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March 03, 2005 - Image 25

Resource type:
The Detroit Jewish News, 2005-03-03

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Shattered Peace?

Tel Aviv bombing threatens Israeli-Palestinian truce.


Jewish Telegraphic Agency

Tel Aviv


sraeli officials talked tough in
response to a suicide bombing in a
Tel Aviv nightclub Feb. 25, but
they resisted declaring an end to a cease-
Last Friday night's attack on the Stage
killed five people and wounded more
than 50, turning the usually raucous Tel
Aviv beachfront promenade into a
nightmare of blood and debris. "Quiet
— Blown Apart," was the headline in
Israel's leading daily, Yediot Achronot.
That "quiet" was the calming of violence
ushered in by the Feb. 8 cease-fire
declared by Israeli Prime Minister Ariel
Sharon and Palestinian Authority
President Mahmoud Abbas.
"While the State of Israel seeks to
advance toward an accord with the
Palestinians, there will be no diplomatic
progress — I repeat, no diplomatic

progress — until the Palestinians take
robust action to wipe out the terror
groups and their infrastructure in the
Palestinian Authority's territory," Sharon
told his Cabinet on Sunday.
Israel's restraint stemmed, in part,
from the outrage shown by the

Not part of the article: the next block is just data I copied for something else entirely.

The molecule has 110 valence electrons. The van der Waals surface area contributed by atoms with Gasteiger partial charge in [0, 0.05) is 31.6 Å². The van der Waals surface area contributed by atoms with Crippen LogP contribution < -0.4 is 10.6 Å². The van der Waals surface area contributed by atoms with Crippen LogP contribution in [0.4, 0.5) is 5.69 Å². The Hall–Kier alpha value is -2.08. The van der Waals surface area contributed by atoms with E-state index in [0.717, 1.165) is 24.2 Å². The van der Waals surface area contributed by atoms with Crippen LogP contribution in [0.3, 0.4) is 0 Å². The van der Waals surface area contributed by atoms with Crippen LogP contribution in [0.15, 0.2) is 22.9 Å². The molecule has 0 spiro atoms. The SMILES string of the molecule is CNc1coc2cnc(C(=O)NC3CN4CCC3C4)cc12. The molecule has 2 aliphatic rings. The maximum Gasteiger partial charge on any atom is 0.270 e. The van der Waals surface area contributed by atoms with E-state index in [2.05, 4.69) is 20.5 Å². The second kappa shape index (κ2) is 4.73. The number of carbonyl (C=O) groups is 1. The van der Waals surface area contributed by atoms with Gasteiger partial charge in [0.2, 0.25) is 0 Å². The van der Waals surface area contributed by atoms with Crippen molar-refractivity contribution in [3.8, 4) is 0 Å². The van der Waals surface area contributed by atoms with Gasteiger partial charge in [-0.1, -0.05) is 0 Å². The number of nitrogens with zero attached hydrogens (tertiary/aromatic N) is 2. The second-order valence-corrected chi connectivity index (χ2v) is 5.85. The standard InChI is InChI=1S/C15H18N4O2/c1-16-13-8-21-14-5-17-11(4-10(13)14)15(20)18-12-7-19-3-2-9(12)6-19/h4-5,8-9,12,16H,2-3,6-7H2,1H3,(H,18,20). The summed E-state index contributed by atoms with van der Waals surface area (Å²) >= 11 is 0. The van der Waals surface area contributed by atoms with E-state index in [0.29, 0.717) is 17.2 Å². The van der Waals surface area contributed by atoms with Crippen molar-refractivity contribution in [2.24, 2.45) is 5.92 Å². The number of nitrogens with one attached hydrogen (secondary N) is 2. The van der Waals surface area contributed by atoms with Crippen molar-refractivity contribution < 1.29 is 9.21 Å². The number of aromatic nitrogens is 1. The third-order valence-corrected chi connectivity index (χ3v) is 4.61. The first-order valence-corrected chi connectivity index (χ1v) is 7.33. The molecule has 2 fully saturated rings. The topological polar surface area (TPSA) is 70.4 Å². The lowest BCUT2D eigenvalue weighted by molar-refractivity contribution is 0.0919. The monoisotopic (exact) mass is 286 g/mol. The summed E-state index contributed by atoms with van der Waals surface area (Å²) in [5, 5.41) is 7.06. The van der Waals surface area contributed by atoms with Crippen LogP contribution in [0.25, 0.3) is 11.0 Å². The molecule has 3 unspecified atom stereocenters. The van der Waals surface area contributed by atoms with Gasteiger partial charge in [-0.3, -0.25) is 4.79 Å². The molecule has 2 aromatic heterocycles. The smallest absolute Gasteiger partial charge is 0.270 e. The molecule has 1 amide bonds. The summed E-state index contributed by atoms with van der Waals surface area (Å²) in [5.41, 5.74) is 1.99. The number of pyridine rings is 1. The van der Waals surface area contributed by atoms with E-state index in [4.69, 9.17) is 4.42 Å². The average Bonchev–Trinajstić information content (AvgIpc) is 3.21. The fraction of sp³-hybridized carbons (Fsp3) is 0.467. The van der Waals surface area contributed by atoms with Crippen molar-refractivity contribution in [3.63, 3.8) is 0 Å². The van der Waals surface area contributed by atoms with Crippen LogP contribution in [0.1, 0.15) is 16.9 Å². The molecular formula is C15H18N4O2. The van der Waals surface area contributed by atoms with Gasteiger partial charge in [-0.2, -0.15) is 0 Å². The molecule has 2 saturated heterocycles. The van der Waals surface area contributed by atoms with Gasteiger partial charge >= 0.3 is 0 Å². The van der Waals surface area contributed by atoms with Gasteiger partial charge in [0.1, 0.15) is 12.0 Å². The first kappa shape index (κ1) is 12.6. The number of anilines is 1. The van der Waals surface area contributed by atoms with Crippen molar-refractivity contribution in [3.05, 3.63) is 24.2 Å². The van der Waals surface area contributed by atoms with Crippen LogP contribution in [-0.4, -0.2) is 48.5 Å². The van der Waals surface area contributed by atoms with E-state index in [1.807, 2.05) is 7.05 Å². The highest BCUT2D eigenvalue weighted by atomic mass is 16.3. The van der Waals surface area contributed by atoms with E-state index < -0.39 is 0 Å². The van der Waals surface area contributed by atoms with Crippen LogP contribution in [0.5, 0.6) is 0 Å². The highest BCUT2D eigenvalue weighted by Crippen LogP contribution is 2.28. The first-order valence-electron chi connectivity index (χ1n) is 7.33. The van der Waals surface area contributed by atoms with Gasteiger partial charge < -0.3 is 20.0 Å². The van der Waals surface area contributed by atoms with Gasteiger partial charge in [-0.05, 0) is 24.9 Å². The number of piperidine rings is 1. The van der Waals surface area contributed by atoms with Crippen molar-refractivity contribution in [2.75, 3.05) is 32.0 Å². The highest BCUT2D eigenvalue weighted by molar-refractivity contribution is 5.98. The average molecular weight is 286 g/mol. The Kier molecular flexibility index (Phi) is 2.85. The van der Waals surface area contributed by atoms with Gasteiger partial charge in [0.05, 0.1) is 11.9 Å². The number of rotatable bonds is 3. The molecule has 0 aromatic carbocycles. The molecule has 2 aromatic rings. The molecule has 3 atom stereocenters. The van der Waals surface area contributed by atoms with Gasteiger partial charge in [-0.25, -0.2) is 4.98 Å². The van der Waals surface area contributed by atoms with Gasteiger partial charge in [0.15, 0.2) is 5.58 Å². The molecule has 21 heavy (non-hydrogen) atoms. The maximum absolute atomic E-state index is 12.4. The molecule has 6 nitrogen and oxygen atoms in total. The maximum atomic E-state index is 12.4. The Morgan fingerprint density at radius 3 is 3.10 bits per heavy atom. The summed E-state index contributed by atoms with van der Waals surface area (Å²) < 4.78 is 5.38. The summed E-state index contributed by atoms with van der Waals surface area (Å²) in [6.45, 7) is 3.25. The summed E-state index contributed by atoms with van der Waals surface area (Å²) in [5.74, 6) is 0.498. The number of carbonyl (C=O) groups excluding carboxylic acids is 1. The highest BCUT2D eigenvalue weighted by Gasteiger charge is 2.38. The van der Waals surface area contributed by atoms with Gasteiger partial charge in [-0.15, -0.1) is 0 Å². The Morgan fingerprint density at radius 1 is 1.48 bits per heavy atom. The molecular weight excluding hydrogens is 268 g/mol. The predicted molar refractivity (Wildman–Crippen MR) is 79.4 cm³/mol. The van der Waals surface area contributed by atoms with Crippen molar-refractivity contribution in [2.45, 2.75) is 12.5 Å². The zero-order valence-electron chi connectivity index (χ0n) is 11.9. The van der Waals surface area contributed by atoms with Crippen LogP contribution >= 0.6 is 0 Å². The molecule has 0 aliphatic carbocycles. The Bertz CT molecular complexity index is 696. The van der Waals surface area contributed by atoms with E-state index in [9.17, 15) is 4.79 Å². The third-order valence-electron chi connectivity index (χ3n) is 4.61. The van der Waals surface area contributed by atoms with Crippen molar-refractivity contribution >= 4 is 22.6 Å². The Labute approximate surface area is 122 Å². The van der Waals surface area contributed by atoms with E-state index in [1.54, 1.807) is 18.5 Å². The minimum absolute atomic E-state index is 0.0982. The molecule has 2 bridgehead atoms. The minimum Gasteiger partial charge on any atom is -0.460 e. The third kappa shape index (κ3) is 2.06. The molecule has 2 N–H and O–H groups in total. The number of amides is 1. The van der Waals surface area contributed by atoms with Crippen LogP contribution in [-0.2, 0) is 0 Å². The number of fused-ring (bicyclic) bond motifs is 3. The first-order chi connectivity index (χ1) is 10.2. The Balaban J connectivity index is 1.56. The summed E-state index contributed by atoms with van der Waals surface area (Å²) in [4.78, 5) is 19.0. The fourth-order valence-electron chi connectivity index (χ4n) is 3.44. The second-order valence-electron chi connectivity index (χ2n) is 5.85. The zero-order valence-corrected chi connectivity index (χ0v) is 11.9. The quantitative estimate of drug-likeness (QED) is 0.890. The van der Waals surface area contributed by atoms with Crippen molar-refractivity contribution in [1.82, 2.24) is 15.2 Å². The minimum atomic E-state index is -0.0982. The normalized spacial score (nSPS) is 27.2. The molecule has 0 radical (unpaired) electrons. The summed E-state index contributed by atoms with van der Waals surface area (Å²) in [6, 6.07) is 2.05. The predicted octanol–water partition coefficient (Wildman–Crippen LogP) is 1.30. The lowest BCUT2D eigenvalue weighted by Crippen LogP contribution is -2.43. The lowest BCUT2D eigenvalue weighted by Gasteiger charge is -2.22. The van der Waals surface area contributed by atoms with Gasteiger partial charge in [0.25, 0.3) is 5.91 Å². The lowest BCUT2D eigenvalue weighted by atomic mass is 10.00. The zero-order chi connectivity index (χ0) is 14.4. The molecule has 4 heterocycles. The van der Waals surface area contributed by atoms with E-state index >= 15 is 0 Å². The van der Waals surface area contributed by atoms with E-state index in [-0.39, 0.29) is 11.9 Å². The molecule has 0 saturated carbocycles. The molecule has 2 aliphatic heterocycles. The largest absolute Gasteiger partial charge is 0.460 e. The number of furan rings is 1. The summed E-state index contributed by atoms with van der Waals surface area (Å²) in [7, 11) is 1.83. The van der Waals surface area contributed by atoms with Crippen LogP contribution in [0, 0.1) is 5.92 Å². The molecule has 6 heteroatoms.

Palestinian Authority at an attack whose
origins were apparently abroad. The
bomber was a 21-year-old Palestinian
from the city of Tulkarm, acting in the
name of Islamic Jihad. But the terrorist
group's own leaders in the West Bank
and Gaza Strip denied any involvement
in the bombing, which violated their
truce talks with Abbas.
Then came a claim from Islamic
Jihad's Beirut branch, a proxy of its
Damascus headquarters.
"Syria continues to give amnesty to
tenor groups and encourages them to
carry out attacks, which endangers the
peace process with the Palestinians and
regional stability," Israeli Defense
Minister Shaul Mofaz said after meeting
with security chiefs. Syria denied any

Israeli police and rescuers work at the scene of a Palestinian suicide bombing at the
popular Stage nightclub Feb. 25 in Tel Aviv.

involvement in the attack.
In apparent agreement with Mofaz,
Abbas blamed a "third side" for the
bombing and vowed a crackdown by the
Palestinian Authority. "We will bring
them to justice. We will not allow any-
one to sabotage the ambitions of our
people. Those who carried out the
attack are terrorists," Abbas told
reporters. "There is a third party which
wants to sabotage" the peace process.

Despite Abbas' strong language — the
word "terrorists" is rare in Palestinian
rhetoric — Sharon hinted that his
patience was limited. "Recently, the
State of Israel has shown restraint in
order to facilitate progress," he said.
"But it is clear that if the Palestinians do
not begin to take robust action against
terrorism, Israel will be compelled to



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